Have you had a fibro vacation lately? We can’t tell fibromyalgia to take a hike (or can we?), but we can look for reasons to get a break. A break puts some space between our chronic illness health challenges and our daily stressors. And, sometimes a little bit of distance can make a whole lotta difference.
Why Go On a Fibro Vacation?
It’s important to take a minute to explore the topic of motivation. Why? Because nothing happens without motivation.
Motivation creates action.
Something needs to prod us into action. For some, it takes no prodding; vacations are a yearly (or even more frequent) event. For others, there needs to be a compelling reason. Something needs to get the ball rolling.
Here’s an exploration of a few of those reasons. And why some reasons are better than others
3 Bad Reasons to Take a Fibro Vacation
- You have to go out of town anyway. Perhaps you’re attending a family event like a wedding or funeral and decide to tack on an additional night or two to your trip. Or, you’re away on business and add on a weekend to make it worth your while.
- You’re prompted by an expiration date. You suddenly realize you have airfare miles or hotel points that are going to expire, so you quickly book a short-term stay nearby.
- You’re foisted out of your house. Maybe you’re launched on purpose for construction reasons — new paint, carpet, or fumigating. Or, you’re spontaneously evacuated due to fire, flood, or some other disaster. Either way, you’re only off the premises because of orders to do so.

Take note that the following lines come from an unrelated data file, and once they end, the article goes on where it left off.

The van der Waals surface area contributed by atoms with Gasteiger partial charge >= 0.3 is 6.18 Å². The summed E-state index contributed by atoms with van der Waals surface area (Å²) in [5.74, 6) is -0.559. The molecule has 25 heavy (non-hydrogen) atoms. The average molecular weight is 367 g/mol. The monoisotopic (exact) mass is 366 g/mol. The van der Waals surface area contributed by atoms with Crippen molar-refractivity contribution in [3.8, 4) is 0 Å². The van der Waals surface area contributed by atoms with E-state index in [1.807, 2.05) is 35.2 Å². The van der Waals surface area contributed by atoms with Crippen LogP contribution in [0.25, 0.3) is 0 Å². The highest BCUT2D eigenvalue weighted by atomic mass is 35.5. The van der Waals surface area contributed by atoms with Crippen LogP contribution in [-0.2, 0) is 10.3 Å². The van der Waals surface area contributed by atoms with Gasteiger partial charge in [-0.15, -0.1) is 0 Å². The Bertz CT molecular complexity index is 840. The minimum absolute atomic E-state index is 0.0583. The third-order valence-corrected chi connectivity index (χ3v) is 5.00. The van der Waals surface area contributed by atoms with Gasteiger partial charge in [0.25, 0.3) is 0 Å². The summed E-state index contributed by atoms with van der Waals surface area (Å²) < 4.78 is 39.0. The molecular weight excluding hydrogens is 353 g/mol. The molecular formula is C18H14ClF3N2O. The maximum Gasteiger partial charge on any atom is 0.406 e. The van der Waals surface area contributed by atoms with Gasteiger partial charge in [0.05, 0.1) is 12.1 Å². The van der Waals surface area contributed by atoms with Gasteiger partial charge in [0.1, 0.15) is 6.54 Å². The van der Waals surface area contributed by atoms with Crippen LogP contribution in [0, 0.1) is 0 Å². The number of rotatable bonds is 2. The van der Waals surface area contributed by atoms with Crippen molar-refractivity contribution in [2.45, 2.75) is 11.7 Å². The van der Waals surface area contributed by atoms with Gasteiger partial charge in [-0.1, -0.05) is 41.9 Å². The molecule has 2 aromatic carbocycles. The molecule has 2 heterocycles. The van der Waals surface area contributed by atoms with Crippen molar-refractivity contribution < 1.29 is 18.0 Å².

Why are These Bad Reasons?
Of course, going on vacation isn’t bad. What IS bad, or more to the point, not ideal, is the intention behind the trip.
Caring for our health takes intention, planning, and practice.
It takes a concentrated approach to make our health a priority. This is the main issue. The care and management of your health shouldn’t be an afterthought.
Notice how in each of these scenarios the vacation is not the priority?
(NOTE: Leaving your house due to an evacuation is not a vacation in any sense. Evacuations are scary, anxiety-provoking, and impromptu by nature. I only included it here as they’re a common occurrence in our fire-prone neighborhoods. And, I know of friends who’ve turned these instances into opportunities to spend quality family time in a vacation-like setting such as a hotel. They’ve made the best of a bad situation.)
A BETTER Reason to Take a Fibro Vacation
It could be said that any reason is a good reason to take a vacation. There’s definitely truth to that.
But let’s make it better.
Let’s make the reason to go on vacation full of positive intention, meaning, and purpose.
Here’s what I’d like you to practice saying to yourself:
“I’m going to take a vacation because it’s good for my body, mind, and soul. I need and am going to take, a break to relax my body and revitalize my spirit.”
What Does a Vacation Mean to You?
We all need a break. A break in our routine gives us time to gather up our resources and seek out fun, fulfilling, and satisfying activities.
When chronic illness looms on a daily basis, we need this more than ever.
We need a break from stress, therapy appointments, doctors visits, and especially from worries about our health.
It’s time to put some thought into what feeds your soul.
What are you missing in your day-to-day existence?
Vacations can give us time to allow things to happen rather than going from one scheduled task to another. In a busy routine, we’re worried about what we haven’t gotten done and about what we’ve yet to do. In both circumstances, we’re completely absent from “now.”